The Chinese video artist talks to Tianyue Jiang, a Christie’s specialist in Asian 20th Century and Contemporary Art, about fantasy and creativity, flitting between real and virtual worlds — and designing the 18th BMW Art Car
In her multimedia work, the Chinese artist Cao Fei (b. 1978) explores the experiences of her fellow citizens as they contend with physical and digital environments that are being transformed beyond all recognition. Cao was in her early twenties and still a student at Guangzhou Academy of Fine Arts when the well-known Chinese critic and curator Hou Hanru discovered her work. He showed her first piece of video art in one of his exhibitions, and would later select her interactive Second Life project for the Chinese Pavilion he curated for the 2007 Venice Biennale.
Over the course of 2005 and 2006 Cao Fei created the celebrated Whose Utopia, which was commissioned as part of the Siemens Art Program. The 20-minute video is the product of the artist’s six-month residency at a light-bulb factory in the Pearl River Delta in southern China. After asking workers to complete a questionnaire about life in the factory, Cao invited 55 respondents to participate in workshops, the creation of installations and performances that explored their personal fantasies. The video, in three parts, poignantly contrasts the vivid imaginations of these predominantly migrant workers with the mundane nature of their day-to-day existence on the production line.
After moving to Beijing in 2006, Cao Fei became intrigued by the virtual world. She launched RMB City, a virtual metropolis created in the online role-playing world of Second Life, in 2008. RMB City was designed as a platform for experimental creativity, offering real-world collectors the opportunity to purchase property, and her collaborators the chance to use different mediums to test the boundaries between virtual art and physical existence. To create her city, Cao took on the identity of an avatar, China Tracy.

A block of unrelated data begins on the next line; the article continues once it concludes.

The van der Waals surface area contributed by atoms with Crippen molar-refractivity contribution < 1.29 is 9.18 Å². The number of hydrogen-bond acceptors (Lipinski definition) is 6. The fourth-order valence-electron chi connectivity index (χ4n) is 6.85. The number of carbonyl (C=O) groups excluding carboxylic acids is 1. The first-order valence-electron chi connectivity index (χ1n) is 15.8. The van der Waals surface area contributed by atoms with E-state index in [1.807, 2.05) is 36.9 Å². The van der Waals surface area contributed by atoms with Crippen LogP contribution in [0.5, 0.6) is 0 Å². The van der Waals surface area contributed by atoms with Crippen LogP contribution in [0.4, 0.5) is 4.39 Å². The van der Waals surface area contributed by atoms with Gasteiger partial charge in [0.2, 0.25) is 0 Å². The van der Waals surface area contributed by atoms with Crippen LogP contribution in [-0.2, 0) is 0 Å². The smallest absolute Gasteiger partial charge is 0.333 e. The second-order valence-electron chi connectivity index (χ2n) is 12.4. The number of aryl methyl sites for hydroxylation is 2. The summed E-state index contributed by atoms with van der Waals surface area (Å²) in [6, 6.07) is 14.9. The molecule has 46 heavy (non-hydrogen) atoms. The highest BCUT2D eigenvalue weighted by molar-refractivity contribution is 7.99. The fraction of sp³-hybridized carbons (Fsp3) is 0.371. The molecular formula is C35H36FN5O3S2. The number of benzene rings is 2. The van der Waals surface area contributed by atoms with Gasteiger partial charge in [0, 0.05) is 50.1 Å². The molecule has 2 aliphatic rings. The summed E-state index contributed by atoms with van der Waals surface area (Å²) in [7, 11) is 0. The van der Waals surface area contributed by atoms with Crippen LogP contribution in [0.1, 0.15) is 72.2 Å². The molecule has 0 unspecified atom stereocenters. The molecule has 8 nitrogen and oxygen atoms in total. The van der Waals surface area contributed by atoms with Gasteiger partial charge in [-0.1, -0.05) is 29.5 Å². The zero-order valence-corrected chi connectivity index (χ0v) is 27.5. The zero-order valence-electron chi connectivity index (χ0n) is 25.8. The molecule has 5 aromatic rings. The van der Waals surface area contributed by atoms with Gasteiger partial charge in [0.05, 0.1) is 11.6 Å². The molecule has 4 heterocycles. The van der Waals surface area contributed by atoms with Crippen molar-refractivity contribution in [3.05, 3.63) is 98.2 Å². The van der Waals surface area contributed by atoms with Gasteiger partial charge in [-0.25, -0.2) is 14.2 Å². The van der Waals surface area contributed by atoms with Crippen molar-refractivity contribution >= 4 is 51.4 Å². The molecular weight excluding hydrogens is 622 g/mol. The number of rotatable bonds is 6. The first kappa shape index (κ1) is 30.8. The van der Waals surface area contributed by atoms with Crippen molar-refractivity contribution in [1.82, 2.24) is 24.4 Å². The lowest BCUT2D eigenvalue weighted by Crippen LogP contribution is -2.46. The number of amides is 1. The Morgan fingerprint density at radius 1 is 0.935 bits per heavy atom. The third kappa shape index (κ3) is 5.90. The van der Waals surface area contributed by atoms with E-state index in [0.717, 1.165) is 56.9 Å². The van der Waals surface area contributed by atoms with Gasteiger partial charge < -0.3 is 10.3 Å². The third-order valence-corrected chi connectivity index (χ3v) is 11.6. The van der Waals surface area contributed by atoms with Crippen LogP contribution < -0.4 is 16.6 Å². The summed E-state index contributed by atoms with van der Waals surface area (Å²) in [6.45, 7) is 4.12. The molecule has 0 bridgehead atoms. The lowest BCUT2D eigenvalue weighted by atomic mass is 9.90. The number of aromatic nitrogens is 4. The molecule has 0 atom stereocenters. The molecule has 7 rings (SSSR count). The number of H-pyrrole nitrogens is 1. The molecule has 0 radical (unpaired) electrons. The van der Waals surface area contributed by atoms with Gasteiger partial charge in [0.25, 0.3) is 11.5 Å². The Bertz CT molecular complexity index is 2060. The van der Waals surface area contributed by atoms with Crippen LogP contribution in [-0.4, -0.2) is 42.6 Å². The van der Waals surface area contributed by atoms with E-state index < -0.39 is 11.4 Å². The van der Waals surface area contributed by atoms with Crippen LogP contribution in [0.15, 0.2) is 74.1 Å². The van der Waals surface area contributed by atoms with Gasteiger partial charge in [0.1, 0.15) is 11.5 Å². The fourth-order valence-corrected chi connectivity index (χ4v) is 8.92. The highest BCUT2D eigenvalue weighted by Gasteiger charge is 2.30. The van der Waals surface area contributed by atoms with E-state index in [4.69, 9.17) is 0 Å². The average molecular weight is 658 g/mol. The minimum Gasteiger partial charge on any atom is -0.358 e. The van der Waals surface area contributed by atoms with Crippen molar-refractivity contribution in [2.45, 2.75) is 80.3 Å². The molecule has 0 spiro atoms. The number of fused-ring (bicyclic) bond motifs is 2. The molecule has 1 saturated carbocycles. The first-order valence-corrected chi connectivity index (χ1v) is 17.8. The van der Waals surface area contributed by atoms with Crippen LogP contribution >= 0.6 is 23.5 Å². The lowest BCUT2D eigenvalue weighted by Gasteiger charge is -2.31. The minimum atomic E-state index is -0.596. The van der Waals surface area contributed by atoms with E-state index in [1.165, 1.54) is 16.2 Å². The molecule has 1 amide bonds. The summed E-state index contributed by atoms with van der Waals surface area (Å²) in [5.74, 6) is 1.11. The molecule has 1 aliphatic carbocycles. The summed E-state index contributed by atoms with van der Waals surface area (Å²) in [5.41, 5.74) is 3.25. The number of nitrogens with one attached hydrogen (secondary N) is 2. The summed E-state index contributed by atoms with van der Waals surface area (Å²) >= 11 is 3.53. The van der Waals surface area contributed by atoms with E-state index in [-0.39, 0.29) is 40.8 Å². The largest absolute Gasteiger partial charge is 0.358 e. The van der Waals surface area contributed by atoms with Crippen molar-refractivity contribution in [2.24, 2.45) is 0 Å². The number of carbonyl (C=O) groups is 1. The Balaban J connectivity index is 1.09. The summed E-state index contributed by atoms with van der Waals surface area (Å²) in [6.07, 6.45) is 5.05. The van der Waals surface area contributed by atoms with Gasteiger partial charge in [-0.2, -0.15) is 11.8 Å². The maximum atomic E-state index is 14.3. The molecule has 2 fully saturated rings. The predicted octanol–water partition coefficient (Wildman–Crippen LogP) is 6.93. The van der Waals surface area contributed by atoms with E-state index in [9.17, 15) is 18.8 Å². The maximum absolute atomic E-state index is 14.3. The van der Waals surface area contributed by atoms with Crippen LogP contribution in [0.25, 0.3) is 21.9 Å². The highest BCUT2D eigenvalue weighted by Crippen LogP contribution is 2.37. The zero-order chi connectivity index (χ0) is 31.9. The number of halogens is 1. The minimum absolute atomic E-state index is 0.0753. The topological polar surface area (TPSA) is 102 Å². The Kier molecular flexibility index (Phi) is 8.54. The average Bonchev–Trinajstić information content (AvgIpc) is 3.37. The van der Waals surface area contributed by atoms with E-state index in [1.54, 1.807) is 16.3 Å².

Fei’s more recent works have included Haze and Fog (2013) and La Town (2014). In November last year it was announced that she will follow in the footsteps of art titans Alexander Calder, Andy Warhol and Jeff Koons by designing BMW’s next Art Car, #18. Her first American museum retrospective was held at MoMA PS1 from April to August 2016.
You were discovered as in your early twenties. How do you keep a fresh perspective in your work?
Cao Fei: I find it's unnecessary to be focussed on finding fresh perspectives. In different stages of life, life provides us with endless change, whether it’s through our nature, our motivation, energy, emotions, or even affection. I’m fascinated by these intangible energies. I’m also curious about people and the world, and my artworks are born out of this curiosity. Aside from making art, I enjoy writing — it keeps me grounded and connected to my environment. It also sharpens my sensitivity to what’s going on around me.
What have been the biggest changes you’ve witnessed in the Asian art world, especially in terms of what and how people collect?
CF: I feel strongly that a generation of young and entrepreneurial women collectors is forming in China. They focus on contemporary art, and are powerful thinkers who do everything they can to acquire the latest knowledge. Their education has given them an international outlook, and they seem particularly keen on following women artists. Regardless of gender, young collectors these days seem to be passionate about art and eager to learn. Instead of competing for social status by showing off their wealth and their art collections, these new collectors have cultivated a distinctive sense of taste and style, with a strong emphasis on art.
Would you choose to live and work in Guangzhou or Beijing? Beijing or New York?